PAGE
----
Author Bio: Most other Bloggers in the field of Personal Finance discuss their “Goal of obtaining one million dollars” or their “journey to financial independence and freedom.” After seven years each straight of “higher” education (and all the student loans that go along with it), our husband/wife blogging team goal is to simply get back to broke. Join us on our journey at www.brokeprofessionals.com
Another example of my limitations (of which there are many) would be the fact that I could not design a remodeling of a house.
However, there are many other things I am quite capable of doing. For instance, I can paint a house. I am also capable of shoveling my own snow, cutting my own grass, and a whole multitude of other things, from doing my own taxes to ironing my own shirts. What each of us are capable of doing will depend upon our physical and mental abilities, but you can definitely save a lot of money everyday by being willing to learn new skills and by working hard.
Saving Money on Everyday Products
When you are at the grocery store, the “cleaned and cut” prepackaged fruit/salad is generally way more expensive than the fresh vegetables. However, if you are willing to clean and cut those same vegetables yourself, and buy fresh, you save a lot of money (and you cut down on packaging). We do not enjoy grooming our dog but we prefer it to paying someone else to. We are currently enjoying a ton of savings by only eating at home, preparing our meals ourselves.
How to Save Money When Something Exceeds Your Skill Set
Even though I do not know how to put an addition on a house, I could work it into the contract that I would dig holes or perform some other type of manual labor so as to keep the costs low. Another thing I strongly believe in is trying to make friends across a wide spectrum of professions. Not because you want to use people for “their skills,” but because it is good for your soul (in my opinion) to hang out with a diverse group of people, and because you can then pay those people a fair price while knowing you are (hopefully) not going to get ripped off. Depending upon their trade/profession, they might even be willing to teach you a little bit about what they do so you can add to your repertoire of skills.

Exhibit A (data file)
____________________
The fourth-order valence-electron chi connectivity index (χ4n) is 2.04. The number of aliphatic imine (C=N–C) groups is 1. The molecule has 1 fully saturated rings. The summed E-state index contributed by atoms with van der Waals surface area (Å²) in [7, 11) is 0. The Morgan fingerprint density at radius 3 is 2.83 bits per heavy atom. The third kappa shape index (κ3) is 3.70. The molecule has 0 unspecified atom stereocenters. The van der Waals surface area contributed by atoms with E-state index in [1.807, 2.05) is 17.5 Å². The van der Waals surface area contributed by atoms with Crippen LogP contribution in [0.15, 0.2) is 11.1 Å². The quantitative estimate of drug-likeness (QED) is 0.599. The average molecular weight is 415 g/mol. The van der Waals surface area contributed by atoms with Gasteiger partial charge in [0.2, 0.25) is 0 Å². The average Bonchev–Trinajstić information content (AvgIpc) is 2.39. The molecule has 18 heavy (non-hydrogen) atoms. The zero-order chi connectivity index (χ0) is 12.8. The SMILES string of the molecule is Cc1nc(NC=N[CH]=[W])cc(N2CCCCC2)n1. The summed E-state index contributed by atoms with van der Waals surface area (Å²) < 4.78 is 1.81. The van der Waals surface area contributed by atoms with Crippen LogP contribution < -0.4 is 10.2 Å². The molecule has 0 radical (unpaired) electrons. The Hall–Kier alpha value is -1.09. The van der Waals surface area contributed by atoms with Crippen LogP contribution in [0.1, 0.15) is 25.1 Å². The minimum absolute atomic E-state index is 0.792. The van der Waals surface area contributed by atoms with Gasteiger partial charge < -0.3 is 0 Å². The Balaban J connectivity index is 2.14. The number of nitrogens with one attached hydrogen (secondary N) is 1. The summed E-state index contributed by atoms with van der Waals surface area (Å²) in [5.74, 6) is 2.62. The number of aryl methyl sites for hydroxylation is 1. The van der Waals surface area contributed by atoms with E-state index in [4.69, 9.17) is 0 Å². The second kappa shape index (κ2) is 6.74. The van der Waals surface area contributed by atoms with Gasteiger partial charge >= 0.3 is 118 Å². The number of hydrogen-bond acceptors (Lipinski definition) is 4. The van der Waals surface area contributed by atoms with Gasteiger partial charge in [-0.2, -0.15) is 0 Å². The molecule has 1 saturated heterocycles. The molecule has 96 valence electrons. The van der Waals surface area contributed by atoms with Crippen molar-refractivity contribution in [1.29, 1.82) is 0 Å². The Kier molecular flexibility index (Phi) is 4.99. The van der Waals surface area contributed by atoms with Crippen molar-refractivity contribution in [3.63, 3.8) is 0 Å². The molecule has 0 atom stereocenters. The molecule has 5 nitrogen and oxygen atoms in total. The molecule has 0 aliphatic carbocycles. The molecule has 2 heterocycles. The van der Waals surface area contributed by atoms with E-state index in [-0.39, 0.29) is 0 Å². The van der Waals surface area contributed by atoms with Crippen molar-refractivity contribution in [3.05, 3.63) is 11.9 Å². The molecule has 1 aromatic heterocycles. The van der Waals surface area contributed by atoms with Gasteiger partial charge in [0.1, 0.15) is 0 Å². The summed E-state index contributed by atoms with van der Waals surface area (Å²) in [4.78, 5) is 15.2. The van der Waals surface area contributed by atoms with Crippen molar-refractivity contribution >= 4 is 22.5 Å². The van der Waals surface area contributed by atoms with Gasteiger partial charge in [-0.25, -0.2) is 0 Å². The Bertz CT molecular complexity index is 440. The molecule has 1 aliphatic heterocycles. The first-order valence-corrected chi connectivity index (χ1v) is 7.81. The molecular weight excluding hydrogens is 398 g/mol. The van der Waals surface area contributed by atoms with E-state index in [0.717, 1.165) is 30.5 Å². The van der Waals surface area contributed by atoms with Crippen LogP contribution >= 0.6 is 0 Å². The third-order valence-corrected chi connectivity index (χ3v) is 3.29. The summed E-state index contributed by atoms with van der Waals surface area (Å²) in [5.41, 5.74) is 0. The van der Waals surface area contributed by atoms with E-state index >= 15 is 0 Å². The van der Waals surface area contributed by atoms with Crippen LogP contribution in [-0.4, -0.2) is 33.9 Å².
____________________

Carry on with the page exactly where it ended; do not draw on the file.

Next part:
But Isn’t Time, Money?
To be sure, this is something to consider.
Hey, if you could be earning more money by spending your time doing something else and you cannot otherwise fit in the money saving activity, then obviously I say go for it. However, if I can save $40.00 by cutting my own lawn through one hour of work, then that is generally a good deal for me personally. Run the numbers and see if you can benefit from doing something yourself versus paying someone else to do it for you.
There are many ways to save money everyday. What I like about the “Pioneer” lifestyle idea, is that it allows you to save money in many different ways. It also can be fun to try and be a renaissance man or woman and learn new things. For example, just a short few months ago I had no idea how to run a blog. However, without any real help aside from reading online tutorials (and the friendly advice of some fellow bloggers), I now know enough to perform the basic site upkeep, without having to pay anyone. (And I’m not even technologically savvy!).
To summarize, if you posses some skill and the will to do things yourself….you may be surprised at just how much money you can save.